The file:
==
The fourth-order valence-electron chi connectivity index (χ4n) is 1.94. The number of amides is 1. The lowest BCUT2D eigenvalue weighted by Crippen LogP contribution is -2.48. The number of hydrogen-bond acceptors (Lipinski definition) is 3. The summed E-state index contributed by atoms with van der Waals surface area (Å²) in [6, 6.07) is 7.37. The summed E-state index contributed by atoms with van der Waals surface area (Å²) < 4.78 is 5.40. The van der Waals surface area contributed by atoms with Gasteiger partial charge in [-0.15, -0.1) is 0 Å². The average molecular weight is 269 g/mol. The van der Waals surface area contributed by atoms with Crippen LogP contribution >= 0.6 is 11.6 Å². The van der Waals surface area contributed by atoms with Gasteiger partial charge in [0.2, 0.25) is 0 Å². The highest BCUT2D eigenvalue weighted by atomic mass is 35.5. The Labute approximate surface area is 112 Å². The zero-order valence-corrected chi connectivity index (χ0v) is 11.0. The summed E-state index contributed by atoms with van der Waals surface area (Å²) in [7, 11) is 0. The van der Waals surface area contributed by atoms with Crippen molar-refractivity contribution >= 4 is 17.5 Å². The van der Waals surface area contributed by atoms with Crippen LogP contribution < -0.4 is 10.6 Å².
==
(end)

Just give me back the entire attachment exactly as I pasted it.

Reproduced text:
The fourth-order valence-electron chi connectivity index (χ4n) is 1.94. The number of amides is 1. The lowest BCUT2D eigenvalue weighted by Crippen LogP contribution is -2.48. The number of hydrogen-bond acceptors (Lipinski definition) is 3. The summed E-state index contributed by atoms with van der Waals surface area (Å²) in [6, 6.07) is 7.37. The summed E-state index contributed by atoms with van der Waals surface area (Å²) < 4.78 is 5.40. The van der Waals surface area contributed by atoms with Gasteiger partial charge in [-0.15, -0.1) is 0 Å². The average molecular weight is 269 g/mol. The van der Waals surface area contributed by atoms with Crippen LogP contribution >= 0.6 is 11.6 Å². The van der Waals surface area contributed by atoms with Gasteiger partial charge in [0.2, 0.25) is 0 Å². The highest BCUT2D eigenvalue weighted by atomic mass is 35.5. The Labute approximate surface area is 112 Å². The zero-order valence-corrected chi connectivity index (χ0v) is 11.0. The summed E-state index contributed by atoms with van der Waals surface area (Å²) in [7, 11) is 0. The van der Waals surface area contributed by atoms with Crippen molar-refractivity contribution >= 4 is 17.5 Å². The van der Waals surface area contributed by atoms with Crippen LogP contribution < -0.4 is 10.6 Å².